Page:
President’s Request: Health Preparedness, Vulnerable Communities

Legislation | April 12, 2021 | by Andrea Price-Carter

The Biden administration released its Budget Request for fiscal year 2022 (FY22) on April 9, 2022, a document signaling the President's discretionary priorities for the coming year. The request provides the Administration’s proposal for topline funding, and a range of proposals that lay a foundation for this year’s appropriation process.

President Biden’s discretionary funding request offers a blueprint for Congress to build on the successes of the recently passed American Rescue Plan Act of 2021 and complement the goals of the President’s infrastructure proposal, the American Jobs Plan. The President believes now is the time to build on efforts to combat the COVID-19 pandemic and improve the public health infrastructure.

A Statement by HHS Secretary Xavier Becerra on the President’s FY22 Budget Request highlighted, “COVID-19 shed light on how health inequities and lack of federal funding left communities vulnerable to crises. The President’s funding request invests in America, addresses racial disparities in health care, tackles the opioid crisis, and puts us on a better footing to take on the next public health crisis.” The budget requests more than a 23% increase for HHS over the 2021 enacted level. The White House also wants to use the budget to tackle other public health crises, such as requesting $8.7 billion for the Centers for Disease and Prevention (CDC), that could be used to modernize and improve public health data.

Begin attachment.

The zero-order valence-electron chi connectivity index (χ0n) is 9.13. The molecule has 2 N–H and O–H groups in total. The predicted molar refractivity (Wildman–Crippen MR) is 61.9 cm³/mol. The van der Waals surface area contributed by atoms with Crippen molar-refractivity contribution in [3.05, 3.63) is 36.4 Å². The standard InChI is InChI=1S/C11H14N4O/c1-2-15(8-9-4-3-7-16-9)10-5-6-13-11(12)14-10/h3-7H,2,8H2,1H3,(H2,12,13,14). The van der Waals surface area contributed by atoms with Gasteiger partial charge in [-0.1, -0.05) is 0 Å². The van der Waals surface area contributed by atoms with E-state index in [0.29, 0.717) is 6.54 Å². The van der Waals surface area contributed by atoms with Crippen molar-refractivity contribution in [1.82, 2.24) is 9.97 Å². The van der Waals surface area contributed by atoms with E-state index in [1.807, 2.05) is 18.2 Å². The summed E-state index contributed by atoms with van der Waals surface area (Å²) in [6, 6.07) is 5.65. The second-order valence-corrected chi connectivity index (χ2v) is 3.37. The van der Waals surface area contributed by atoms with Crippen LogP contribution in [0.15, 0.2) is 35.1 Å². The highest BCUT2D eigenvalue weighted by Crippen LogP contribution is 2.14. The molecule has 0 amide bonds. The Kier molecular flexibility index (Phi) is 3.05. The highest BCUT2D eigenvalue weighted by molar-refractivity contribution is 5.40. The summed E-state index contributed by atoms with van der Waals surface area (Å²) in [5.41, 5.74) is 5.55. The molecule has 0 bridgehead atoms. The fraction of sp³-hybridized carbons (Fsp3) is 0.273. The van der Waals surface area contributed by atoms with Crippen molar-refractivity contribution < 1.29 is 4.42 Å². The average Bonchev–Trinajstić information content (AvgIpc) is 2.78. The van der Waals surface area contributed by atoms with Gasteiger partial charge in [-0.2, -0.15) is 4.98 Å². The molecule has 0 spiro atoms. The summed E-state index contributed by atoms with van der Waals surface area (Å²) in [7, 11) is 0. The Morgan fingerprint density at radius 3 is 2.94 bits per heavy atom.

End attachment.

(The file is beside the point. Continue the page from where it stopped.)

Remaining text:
LeadingAge supports the request’s building on significant investments provided in the American Rescue Plan Act of 2021 which allocates additional resources for the Administration for Community Living (ACL) to help older adults and people with disabilities maximize their independence and well-being. The request provides relief to caregivers and families, including $551 million for home and community-based services, doubles funding for the Lifespan Respite Care program, increases resources for meal programs for older Americans, and expands services for individuals with disabilities. (Medicare and Medicaid are entitlement programs, and not included in the discretionary budget.)

The budget request also asks for a big increase in funding to increase access to mental health services through investments in the Community Mental Health Services Block Grant and by calling for $10.7 billion for research, prevention, treatment related to substance use.